Memorial Day weekend was coming and DT “C” school was really starting to drag on us. Randy Finley, Al Mateer, Curt Morgese and I decided we needed to get away from the Navy, San Diego and the 32nd Street Naval Station. We borrowed some sleeping bags, piled into the back of Randy’s little yellow Datsun pickup truck, and drove up over the mountains heading east. I don’t remember whose idea it was, but we ended up camping in the Anzio-Borrego Desert. We slept out under the stars, ate around the campfire, had a blast hiking, and climbed rocks with some old rope one of us had brought along. All too soon though, it was time to head back.
The trip back to the barracks was along the same route we took before, but the twisting and turning through the winding mountain road had a real impact on me this time. I was rolling around in the back of the little pickup and I started to feel a little queasy. When Randy pulled over for gas, I decided to find something to settle my stomach. I had never experienced motion sickness and didn’t have any idea what to do about it, but I knew I had to do something. I went into the gas station and discovered it didn’t have much except some soda pop and for some unexplained reason, some half and half in the refrigerator. I thought I’d heard that milk could calm the stomach and I decided some might settle me down. I bought the half and half, thinking that the extra cream would coat my stomach and make it feel better, I downed a pint of it and got back into the pickup.
What the heck was I thinking? About an hour later, I was screaming for them to stop. My stomach felt like it was going to explode and it was all I could do to hold my gorge back. I had never thought before how butter or cottage cheese was made, but I think I discovered a recipe by being agitated back and forth in Finley’s truck. As soon as the truck made its emergency stop for me, I spewed gigantic chunks and curds of it out the back of Randy’s camper shell.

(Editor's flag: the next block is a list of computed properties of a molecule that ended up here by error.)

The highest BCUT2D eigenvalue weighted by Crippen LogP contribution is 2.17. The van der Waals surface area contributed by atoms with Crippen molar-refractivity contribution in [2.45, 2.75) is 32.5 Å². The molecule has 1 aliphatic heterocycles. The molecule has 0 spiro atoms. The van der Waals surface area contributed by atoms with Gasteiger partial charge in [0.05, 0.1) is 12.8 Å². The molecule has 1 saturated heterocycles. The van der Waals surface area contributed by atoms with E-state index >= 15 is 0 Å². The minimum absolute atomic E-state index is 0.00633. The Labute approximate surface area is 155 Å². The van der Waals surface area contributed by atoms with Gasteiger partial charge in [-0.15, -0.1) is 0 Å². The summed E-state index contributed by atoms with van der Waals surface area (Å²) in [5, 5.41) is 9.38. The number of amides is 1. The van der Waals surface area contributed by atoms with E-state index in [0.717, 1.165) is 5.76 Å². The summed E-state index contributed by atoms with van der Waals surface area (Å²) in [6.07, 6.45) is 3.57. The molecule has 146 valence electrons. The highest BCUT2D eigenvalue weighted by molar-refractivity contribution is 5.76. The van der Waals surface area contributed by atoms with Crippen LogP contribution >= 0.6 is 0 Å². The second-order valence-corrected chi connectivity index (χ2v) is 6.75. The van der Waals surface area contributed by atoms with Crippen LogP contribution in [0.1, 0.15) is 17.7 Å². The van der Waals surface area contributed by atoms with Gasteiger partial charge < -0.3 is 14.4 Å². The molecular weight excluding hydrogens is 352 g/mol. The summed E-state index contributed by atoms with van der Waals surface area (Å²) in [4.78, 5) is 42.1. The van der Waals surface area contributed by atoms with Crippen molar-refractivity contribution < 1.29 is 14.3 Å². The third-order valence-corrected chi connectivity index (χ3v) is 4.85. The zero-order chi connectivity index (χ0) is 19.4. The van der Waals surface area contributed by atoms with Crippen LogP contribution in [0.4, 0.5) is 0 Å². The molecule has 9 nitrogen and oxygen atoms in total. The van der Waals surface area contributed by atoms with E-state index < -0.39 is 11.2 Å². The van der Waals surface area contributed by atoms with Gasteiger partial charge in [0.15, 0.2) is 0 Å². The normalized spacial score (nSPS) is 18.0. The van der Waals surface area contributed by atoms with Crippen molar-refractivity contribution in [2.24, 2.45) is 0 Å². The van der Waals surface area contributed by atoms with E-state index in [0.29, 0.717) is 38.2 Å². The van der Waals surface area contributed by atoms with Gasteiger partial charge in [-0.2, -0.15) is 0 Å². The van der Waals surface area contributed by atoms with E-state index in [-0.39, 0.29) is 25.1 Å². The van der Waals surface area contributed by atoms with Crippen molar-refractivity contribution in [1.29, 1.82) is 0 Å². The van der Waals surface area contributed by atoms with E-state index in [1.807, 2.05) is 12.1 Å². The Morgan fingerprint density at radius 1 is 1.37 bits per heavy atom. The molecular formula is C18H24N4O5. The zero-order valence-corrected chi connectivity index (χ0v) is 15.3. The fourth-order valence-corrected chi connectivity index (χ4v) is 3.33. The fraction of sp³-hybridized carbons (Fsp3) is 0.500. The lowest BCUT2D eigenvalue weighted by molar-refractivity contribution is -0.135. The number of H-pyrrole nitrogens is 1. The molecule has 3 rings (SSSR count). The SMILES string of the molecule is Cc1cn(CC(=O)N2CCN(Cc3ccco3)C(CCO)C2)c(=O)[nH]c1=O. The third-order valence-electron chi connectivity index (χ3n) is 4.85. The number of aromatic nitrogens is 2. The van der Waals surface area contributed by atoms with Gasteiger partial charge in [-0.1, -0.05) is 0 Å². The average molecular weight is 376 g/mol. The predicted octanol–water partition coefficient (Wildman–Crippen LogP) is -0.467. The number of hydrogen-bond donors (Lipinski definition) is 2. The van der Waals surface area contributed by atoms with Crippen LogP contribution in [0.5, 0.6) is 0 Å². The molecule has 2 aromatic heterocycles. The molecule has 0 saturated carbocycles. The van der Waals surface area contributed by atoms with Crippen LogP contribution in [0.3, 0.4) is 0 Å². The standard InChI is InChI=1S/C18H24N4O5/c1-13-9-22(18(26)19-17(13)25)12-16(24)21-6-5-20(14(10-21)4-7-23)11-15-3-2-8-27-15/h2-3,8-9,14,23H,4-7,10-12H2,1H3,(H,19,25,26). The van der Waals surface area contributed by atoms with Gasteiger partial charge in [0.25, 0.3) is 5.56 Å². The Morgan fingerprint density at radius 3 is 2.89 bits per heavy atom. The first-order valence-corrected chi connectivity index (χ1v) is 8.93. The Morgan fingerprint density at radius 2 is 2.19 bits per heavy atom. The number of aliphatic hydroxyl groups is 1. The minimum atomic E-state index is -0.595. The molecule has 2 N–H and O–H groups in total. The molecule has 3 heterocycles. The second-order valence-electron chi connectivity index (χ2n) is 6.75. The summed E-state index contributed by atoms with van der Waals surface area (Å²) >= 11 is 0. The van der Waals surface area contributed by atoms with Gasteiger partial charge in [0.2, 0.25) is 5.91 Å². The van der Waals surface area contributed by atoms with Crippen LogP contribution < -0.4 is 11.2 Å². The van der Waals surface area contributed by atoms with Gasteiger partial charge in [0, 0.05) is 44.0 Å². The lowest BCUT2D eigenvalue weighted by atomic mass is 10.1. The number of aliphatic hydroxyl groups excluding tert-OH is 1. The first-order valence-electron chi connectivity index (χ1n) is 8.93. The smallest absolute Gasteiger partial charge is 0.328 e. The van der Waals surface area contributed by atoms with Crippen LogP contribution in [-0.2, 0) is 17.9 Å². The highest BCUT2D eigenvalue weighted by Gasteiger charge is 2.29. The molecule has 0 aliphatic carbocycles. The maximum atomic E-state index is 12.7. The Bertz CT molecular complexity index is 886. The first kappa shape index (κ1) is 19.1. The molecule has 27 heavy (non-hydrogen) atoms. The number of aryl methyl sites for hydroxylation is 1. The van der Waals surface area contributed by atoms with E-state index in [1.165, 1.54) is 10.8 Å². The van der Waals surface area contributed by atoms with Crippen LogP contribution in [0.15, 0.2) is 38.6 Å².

It was either because I was sick or it was getting late and dark, but Randy decided he was through driving for the day. We were still in the mountains near Julian, California when he pulled off on to a little dirt road and announced to us we were camping here. As soon as we got out of the truck, we noticed a small house just up the way. We went to see if anybody was there and found a little old man and woman in this cabin. We asked if we could spend the night on their property. The man saw our short haircuts and asked us if we were in the military. We said we were Navy Dental Techs from San Diego, and he told us he was proud to have us spend the night.
I might at this point explain that this was in the early 1970’s and there were still lots of people, particularly young people, who really disliked the military. Vietnam was still a big deal, and we were even discouraged from wearing our uniforms in public. Military men were called baby killers and we were generally viewed with distaste and mild contempt when people were tolerating us, to outright hatred when they were not. People being nice to us with no hidden agenda was refreshing, to say the least.
We went to sleep in the back of the camper shell, and the next morning, we were awakened by a knocking on the back hatch. Randy opened it and the old gentleman was outside. He invited us up to the house for breakfast. When we arrived, the lady had made a righteous breakfast for us, with eggs toast, juice, some bacon with plates, flatware and napkins, you know, the works. We sat and put on our best Sunday manners as the lady fussed over us and kept our plates loaded. Boy was it good to have some home cooking! Come to find out the old guy was a retired Gunny Sergeant…from WWI! He told us some sea stories about the good ol’ days of the Corps and showed us around his house and property, with included a small gold mine. At that time and place, I had never met a more hospitable couple. Before we left, the lady made sure she had all our home addresses.
We spent more time than we should have there. We were late getting into San Diego and stood quarters pretty tired the next day. About two weeks later, my Mom wrote and told me that the lady had written her and told her about our visit to their home. She said that we were all fine young men and would have been proud to have any of us as her sons. Some of the other guys said she had done the same for them too.
I have always remembered these people and their kindness to us. They didn’t have to be nice to us, but they were anyway. In a world that had abandoned gentility and good manners, they had provided us with a good example of what the world should be. They had been good to a bunch of young kids alone in a strange land in a random and chance meeting. I don’t know if they make people like those two anymore, but I have tried to return their kindness to others over the years and emulate their example. This story is a small tribute to some folks that didn’t have to be nice, but were nonetheless.